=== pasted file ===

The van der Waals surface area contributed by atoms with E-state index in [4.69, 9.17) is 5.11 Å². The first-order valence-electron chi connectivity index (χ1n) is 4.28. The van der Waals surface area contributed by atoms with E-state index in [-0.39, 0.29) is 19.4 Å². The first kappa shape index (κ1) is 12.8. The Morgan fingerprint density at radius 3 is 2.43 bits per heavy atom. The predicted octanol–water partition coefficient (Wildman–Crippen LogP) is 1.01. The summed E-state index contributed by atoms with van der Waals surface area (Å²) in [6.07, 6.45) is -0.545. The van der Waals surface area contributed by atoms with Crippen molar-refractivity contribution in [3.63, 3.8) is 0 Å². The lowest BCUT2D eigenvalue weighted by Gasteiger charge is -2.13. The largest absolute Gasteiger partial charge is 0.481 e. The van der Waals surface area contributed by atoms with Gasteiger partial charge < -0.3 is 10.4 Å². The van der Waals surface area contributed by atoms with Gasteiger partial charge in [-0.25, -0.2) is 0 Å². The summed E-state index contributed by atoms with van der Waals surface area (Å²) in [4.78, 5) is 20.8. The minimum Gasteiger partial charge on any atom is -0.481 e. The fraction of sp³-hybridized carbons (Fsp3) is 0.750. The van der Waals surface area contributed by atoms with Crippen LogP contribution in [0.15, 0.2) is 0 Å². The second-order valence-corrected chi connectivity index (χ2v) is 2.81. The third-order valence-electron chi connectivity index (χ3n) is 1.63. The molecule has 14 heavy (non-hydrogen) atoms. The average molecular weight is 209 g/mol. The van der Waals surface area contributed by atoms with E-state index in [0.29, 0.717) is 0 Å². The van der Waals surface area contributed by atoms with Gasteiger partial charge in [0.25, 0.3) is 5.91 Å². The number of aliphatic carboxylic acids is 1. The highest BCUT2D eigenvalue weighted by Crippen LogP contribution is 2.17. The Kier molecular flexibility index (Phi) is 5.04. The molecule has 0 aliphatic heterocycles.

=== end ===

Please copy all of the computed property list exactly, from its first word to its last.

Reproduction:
The van der Waals surface area contributed by atoms with E-state index in [4.69, 9.17) is 5.11 Å². The first-order valence-electron chi connectivity index (χ1n) is 4.28. The van der Waals surface area contributed by atoms with E-state index in [-0.39, 0.29) is 19.4 Å². The first kappa shape index (κ1) is 12.8. The Morgan fingerprint density at radius 3 is 2.43 bits per heavy atom. The predicted octanol–water partition coefficient (Wildman–Crippen LogP) is 1.01. The summed E-state index contributed by atoms with van der Waals surface area (Å²) in [6.07, 6.45) is -0.545. The van der Waals surface area contributed by atoms with Crippen molar-refractivity contribution in [3.63, 3.8) is 0 Å². The lowest BCUT2D eigenvalue weighted by Gasteiger charge is -2.13. The largest absolute Gasteiger partial charge is 0.481 e. The van der Waals surface area contributed by atoms with Gasteiger partial charge < -0.3 is 10.4 Å². The van der Waals surface area contributed by atoms with Gasteiger partial charge in [-0.25, -0.2) is 0 Å². The summed E-state index contributed by atoms with van der Waals surface area (Å²) in [4.78, 5) is 20.8. The minimum Gasteiger partial charge on any atom is -0.481 e. The fraction of sp³-hybridized carbons (Fsp3) is 0.750. The van der Waals surface area contributed by atoms with Crippen LogP contribution in [0.15, 0.2) is 0 Å². The second-order valence-corrected chi connectivity index (χ2v) is 2.81. The third-order valence-electron chi connectivity index (χ3n) is 1.63. The molecule has 14 heavy (non-hydrogen) atoms. The average molecular weight is 209 g/mol. The van der Waals surface area contributed by atoms with E-state index in [0.29, 0.717) is 0 Å². The van der Waals surface area contributed by atoms with Gasteiger partial charge in [0.25, 0.3) is 5.91 Å². The number of aliphatic carboxylic acids is 1. The highest BCUT2D eigenvalue weighted by Crippen LogP contribution is 2.17. The Kier molecular flexibility index (Phi) is 5.04. The molecule has 0 aliphatic heterocycles.